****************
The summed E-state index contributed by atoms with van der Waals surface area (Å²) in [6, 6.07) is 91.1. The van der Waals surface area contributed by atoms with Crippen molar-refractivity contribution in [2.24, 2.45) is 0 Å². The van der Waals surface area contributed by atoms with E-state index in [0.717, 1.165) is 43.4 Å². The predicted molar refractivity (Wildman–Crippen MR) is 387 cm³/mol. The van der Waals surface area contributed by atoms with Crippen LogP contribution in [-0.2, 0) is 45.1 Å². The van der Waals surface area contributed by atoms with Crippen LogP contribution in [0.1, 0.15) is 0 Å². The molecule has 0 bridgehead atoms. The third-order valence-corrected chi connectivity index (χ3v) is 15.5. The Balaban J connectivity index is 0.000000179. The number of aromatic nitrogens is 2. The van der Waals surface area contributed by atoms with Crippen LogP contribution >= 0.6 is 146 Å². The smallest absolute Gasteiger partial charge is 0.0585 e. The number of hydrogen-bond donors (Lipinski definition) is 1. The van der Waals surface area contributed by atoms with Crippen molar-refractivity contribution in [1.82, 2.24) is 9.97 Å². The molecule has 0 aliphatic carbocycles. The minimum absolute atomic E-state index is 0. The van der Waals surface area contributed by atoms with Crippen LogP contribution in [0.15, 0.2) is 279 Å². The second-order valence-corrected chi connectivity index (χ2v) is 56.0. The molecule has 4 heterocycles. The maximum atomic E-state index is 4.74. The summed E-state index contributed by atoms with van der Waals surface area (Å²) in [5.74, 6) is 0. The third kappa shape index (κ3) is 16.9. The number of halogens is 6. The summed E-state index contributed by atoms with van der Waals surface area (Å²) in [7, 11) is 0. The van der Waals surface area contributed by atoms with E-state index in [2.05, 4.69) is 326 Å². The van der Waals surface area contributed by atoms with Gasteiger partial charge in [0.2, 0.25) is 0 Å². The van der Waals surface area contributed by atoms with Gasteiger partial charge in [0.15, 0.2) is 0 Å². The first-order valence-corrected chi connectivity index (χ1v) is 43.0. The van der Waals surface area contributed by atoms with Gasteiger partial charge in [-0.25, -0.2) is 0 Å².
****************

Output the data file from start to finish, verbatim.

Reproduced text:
The summed E-state index contributed by atoms with van der Waals surface area (Å²) in [6, 6.07) is 91.1. The van der Waals surface area contributed by atoms with Crippen molar-refractivity contribution in [2.24, 2.45) is 0 Å². The van der Waals surface area contributed by atoms with E-state index in [0.717, 1.165) is 43.4 Å². The predicted molar refractivity (Wildman–Crippen MR) is 387 cm³/mol. The van der Waals surface area contributed by atoms with Crippen LogP contribution in [-0.2, 0) is 45.1 Å². The van der Waals surface area contributed by atoms with Crippen LogP contribution in [0.1, 0.15) is 0 Å². The molecule has 0 bridgehead atoms. The third-order valence-corrected chi connectivity index (χ3v) is 15.5. The Balaban J connectivity index is 0.000000179. The number of aromatic nitrogens is 2. The van der Waals surface area contributed by atoms with Crippen LogP contribution >= 0.6 is 146 Å². The smallest absolute Gasteiger partial charge is 0.0585 e. The number of hydrogen-bond donors (Lipinski definition) is 1. The van der Waals surface area contributed by atoms with Crippen molar-refractivity contribution in [1.82, 2.24) is 9.97 Å². The molecule has 0 aliphatic carbocycles. The minimum absolute atomic E-state index is 0. The van der Waals surface area contributed by atoms with Crippen LogP contribution in [0.15, 0.2) is 279 Å². The second-order valence-corrected chi connectivity index (χ2v) is 56.0. The molecule has 4 heterocycles. The maximum atomic E-state index is 4.74. The summed E-state index contributed by atoms with van der Waals surface area (Å²) in [5.74, 6) is 0. The third kappa shape index (κ3) is 16.9. The number of halogens is 6. The summed E-state index contributed by atoms with van der Waals surface area (Å²) in [7, 11) is 0. The van der Waals surface area contributed by atoms with E-state index in [2.05, 4.69) is 326 Å². The van der Waals surface area contributed by atoms with Gasteiger partial charge in [0.2, 0.25) is 0 Å². The van der Waals surface area contributed by atoms with Gasteiger partial charge in [0.15, 0.2) is 0 Å². The first-order valence-corrected chi connectivity index (χ1v) is 43.0. The van der Waals surface area contributed by atoms with Gasteiger partial charge in [-0.25, -0.2) is 0 Å².